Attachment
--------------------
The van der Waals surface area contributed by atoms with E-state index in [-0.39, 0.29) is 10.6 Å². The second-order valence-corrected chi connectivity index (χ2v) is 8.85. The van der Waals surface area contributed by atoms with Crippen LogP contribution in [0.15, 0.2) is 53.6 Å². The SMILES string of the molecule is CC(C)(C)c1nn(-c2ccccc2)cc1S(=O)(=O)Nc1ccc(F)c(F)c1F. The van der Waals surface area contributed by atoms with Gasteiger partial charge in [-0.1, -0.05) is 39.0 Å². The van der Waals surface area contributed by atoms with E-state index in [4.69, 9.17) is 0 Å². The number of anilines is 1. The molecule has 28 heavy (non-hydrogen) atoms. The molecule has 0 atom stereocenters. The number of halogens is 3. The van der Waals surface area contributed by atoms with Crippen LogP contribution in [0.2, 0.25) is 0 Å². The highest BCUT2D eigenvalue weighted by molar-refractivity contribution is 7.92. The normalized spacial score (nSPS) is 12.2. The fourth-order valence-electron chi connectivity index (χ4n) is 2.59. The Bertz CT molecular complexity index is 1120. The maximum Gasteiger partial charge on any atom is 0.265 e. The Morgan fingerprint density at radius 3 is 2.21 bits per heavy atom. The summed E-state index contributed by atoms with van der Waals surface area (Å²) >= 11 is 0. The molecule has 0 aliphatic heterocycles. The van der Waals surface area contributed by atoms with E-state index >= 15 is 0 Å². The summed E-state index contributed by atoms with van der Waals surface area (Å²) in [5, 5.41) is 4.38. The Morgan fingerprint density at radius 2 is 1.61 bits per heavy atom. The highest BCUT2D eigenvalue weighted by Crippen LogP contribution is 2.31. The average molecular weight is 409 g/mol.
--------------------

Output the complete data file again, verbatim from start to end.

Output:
The van der Waals surface area contributed by atoms with E-state index in [-0.39, 0.29) is 10.6 Å². The second-order valence-corrected chi connectivity index (χ2v) is 8.85. The van der Waals surface area contributed by atoms with Crippen LogP contribution in [0.15, 0.2) is 53.6 Å². The SMILES string of the molecule is CC(C)(C)c1nn(-c2ccccc2)cc1S(=O)(=O)Nc1ccc(F)c(F)c1F. The van der Waals surface area contributed by atoms with Gasteiger partial charge in [-0.1, -0.05) is 39.0 Å². The van der Waals surface area contributed by atoms with E-state index in [4.69, 9.17) is 0 Å². The number of anilines is 1. The molecule has 28 heavy (non-hydrogen) atoms. The molecule has 0 atom stereocenters. The number of halogens is 3. The van der Waals surface area contributed by atoms with Crippen LogP contribution in [0.2, 0.25) is 0 Å². The highest BCUT2D eigenvalue weighted by molar-refractivity contribution is 7.92. The normalized spacial score (nSPS) is 12.2. The fourth-order valence-electron chi connectivity index (χ4n) is 2.59. The Bertz CT molecular complexity index is 1120. The maximum Gasteiger partial charge on any atom is 0.265 e. The Morgan fingerprint density at radius 3 is 2.21 bits per heavy atom. The summed E-state index contributed by atoms with van der Waals surface area (Å²) >= 11 is 0. The molecule has 0 aliphatic heterocycles. The van der Waals surface area contributed by atoms with E-state index >= 15 is 0 Å². The summed E-state index contributed by atoms with van der Waals surface area (Å²) in [5, 5.41) is 4.38. The Morgan fingerprint density at radius 2 is 1.61 bits per heavy atom. The highest BCUT2D eigenvalue weighted by Crippen LogP contribution is 2.31. The average molecular weight is 409 g/mol.